In 1996 John Perry Barlow penned A Declaration of the Independence of Cyberspace, a radical call for complete online freedom. The document begins with an optimistic word of caution for states the world around; “Governments of the Industrial World, you weary giants of flesh and steel, I come from Cyberspace, the new home of Mind. On behalf of the future, I ask you of the past to leave us alone. You are not welcome among us.”
The internet did not develop as Barlow had hoped, as Jacob Mchangama illustrates in the latest episode of his podcast, Clear and Present Danger: A History of Free Speech. He notes that the “digital promised land turned into a dystopia of surveillance, disinformation, trolling and hate, to which governments responded with increasingly draconian measures.” China has simply banned foreign social media platforms like Facebook and Twitter, while inside the “great firewall,” the government manipulates its population’s infoscape through a combination of flooding popular sites with positive comments and the prohibition of specific characters. Elsewhere, states pressure social media companies to establish sophisticated censorship mechanisms with threats of regulation and liability imposition.
“The Great Disruption: Part I,” interrogates the claim that the disruptive effects of the internet and social media on the spread of information are historically unprecedented. In some ways, of course, the internet’s effects are unparalleled. But throughout the podcast, Mchangama demonstrates that they are less novel than they might appear. The human rights lawyer turns to the early 16th century and the Great Disruption, a period of social and religious upheaval sparked by the invention of the Gutenberg printing press in 1447.
Like the internet, the impact of the printing press cannot be overstated. The social effects of the printing press are mirrored by the consequences of social media today. The new technology allowed a single document to be cheaply, reliably copied (making it hard for authorities to get rid of material they deemed problematic), allowed authors to effectively write anonymously (allowing them to put pen to page with less fear of consequence), and provided individuals with the ability to bypass traditional authorities and gatekeepers when creating content.
Scholars disagree on why the printing press failed to take hold in the Ottoman empire, but many think religion played a role, as some were fearful the printing press could contribute to the distribution of erroneous copies of the Qur’an. After all, the printing press had fueled religious schism in Europe. Their disruptive potentials aside, both the internet and the printing press have driven tremendous growth and economic development. The Ottomans increasingly lagged behind Western Europe in terms of literacy, science, and the spread of new ideas – “disciplines in which Muslims had previously been civilizational frontrunners.” The cost of being outside the information loop was high then, and is high now, exemplified by the fact that it would be nearly impossible to be successful starting an “offline” business or university. Societies that spurn technological adoption may be more stable in the short run, but they miss out on opportunities for future benefits, productivity, and progress.
Mchangama recounts Martin Luther used the printing press. In October 1517, Luther sent his list of 95 theses to the local printing press, prompting the Reformation that disrupted the religious unity of Europe. Mchangama compares Luther’s work to a twitter post (95 tweets?) as his arguments often were short and simplified so they could be spread widely and easily digested. They found an audience: by 1523, one third of Germany’s book titles came from Luther alone.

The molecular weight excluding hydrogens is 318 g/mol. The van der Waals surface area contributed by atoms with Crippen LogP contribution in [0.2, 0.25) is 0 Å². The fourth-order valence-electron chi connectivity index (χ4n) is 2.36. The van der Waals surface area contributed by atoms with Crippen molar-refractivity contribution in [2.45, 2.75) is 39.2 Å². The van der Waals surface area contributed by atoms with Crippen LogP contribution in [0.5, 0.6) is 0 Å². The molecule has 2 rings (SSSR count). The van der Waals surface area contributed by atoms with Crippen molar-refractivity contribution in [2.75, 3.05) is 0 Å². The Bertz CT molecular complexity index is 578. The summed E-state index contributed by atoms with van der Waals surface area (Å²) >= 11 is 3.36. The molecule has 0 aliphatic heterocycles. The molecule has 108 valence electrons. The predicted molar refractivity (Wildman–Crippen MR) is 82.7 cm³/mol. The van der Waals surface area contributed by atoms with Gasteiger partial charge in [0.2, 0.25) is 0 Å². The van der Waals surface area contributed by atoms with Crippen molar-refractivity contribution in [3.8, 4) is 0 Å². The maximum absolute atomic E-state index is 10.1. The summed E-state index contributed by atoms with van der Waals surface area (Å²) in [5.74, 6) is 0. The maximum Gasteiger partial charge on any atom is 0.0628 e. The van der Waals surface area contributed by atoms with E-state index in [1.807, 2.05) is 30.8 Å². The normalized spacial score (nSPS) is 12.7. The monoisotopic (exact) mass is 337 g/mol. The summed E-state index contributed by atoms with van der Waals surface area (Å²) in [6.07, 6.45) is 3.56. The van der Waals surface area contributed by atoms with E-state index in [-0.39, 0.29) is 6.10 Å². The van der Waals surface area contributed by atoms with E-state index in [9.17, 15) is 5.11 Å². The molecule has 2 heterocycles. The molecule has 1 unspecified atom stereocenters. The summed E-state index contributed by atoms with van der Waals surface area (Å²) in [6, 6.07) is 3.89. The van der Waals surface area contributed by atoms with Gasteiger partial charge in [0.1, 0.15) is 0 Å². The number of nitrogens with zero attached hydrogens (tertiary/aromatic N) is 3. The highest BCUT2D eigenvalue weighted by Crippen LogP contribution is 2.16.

The effects of Luther’s work would eventually lead authorities to create and expand an index of prohibited books, and other extreme censorial measures. Luther himself would also try to take up the censor’s tools as well, eventually advocating the death penalty for blasphemy and idolatry. He condemned Michael Servetus, who was burned at the stake atop a pyre of his books. Despite the Calvinists’ best efforts, three copies of Servetus’ book survived, demonstrating the difficulty of controlling the new technology.
The past is never really past and so it is here too. Mchangama observes: “But for all the social and political progress, the explosive effects of new communication technologies has still seen liberal democracies increasingly copy the playbook of those desperate European rulers, whose world was turned upside down by the double whammy of the printing press and the Reformation.”
In short, censorship as a response to new communicative technology is not new, and we should be wary of its effects. Returning to a statement made by Mchangama earlier in the podcast, “censorship has now…gone viral,” and “the platforms once hailed as the global infrastructure of freedom and democracy, are now often seen as the enemies of these values.” The internet, much like the printing press, has “the ability to inspire innovations in political philosophy” and should be a place for free expression. Societies can respond to new divisions created by technology with skepticism and increased polarization, but the only lasting balms seem to be greater tolerance and acceptance of human freedom.
The entire series of the Clear and Present Danger podcast merits a listen. Many people discuss legal doctrines and current issues regarding freedom of speech. Mchangama covers both and more while recounting a reliable and informed history of free speech. Free speech has many detractors just now, but Mchangama shows it was ever so. The struggle for free speech should and will continue.
You can see a Cato forum with Jacob Mchangama here.